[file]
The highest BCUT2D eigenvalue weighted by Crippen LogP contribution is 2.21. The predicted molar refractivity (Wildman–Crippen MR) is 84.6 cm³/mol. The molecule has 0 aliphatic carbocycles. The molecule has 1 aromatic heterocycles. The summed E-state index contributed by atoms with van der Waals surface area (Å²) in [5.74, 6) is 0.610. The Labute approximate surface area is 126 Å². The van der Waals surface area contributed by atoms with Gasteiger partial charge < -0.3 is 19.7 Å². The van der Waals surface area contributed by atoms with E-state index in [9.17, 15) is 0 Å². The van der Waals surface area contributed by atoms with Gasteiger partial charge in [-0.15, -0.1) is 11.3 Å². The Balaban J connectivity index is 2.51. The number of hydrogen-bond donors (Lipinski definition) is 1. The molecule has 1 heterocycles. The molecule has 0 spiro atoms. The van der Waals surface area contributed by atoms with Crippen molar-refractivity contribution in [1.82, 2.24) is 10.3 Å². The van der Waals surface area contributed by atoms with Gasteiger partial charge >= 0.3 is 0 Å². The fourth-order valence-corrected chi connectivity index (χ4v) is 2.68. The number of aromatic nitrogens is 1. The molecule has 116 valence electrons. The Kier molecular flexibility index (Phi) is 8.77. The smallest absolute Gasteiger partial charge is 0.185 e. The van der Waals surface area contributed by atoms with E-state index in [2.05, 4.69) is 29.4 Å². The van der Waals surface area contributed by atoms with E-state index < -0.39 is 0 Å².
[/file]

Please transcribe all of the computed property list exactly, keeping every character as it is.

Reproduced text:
The highest BCUT2D eigenvalue weighted by Crippen LogP contribution is 2.21. The predicted molar refractivity (Wildman–Crippen MR) is 84.6 cm³/mol. The molecule has 0 aliphatic carbocycles. The molecule has 1 aromatic heterocycles. The summed E-state index contributed by atoms with van der Waals surface area (Å²) in [5.74, 6) is 0.610. The Labute approximate surface area is 126 Å². The van der Waals surface area contributed by atoms with Gasteiger partial charge < -0.3 is 19.7 Å². The van der Waals surface area contributed by atoms with E-state index in [9.17, 15) is 0 Å². The van der Waals surface area contributed by atoms with Gasteiger partial charge in [-0.15, -0.1) is 11.3 Å². The Balaban J connectivity index is 2.51. The number of hydrogen-bond donors (Lipinski definition) is 1. The molecule has 1 heterocycles. The molecule has 0 spiro atoms. The van der Waals surface area contributed by atoms with Crippen molar-refractivity contribution in [1.82, 2.24) is 10.3 Å². The van der Waals surface area contributed by atoms with Gasteiger partial charge >= 0.3 is 0 Å². The fourth-order valence-corrected chi connectivity index (χ4v) is 2.68. The number of aromatic nitrogens is 1. The molecule has 116 valence electrons. The Kier molecular flexibility index (Phi) is 8.77. The smallest absolute Gasteiger partial charge is 0.185 e. The van der Waals surface area contributed by atoms with E-state index in [2.05, 4.69) is 29.4 Å². The van der Waals surface area contributed by atoms with E-state index < -0.39 is 0 Å².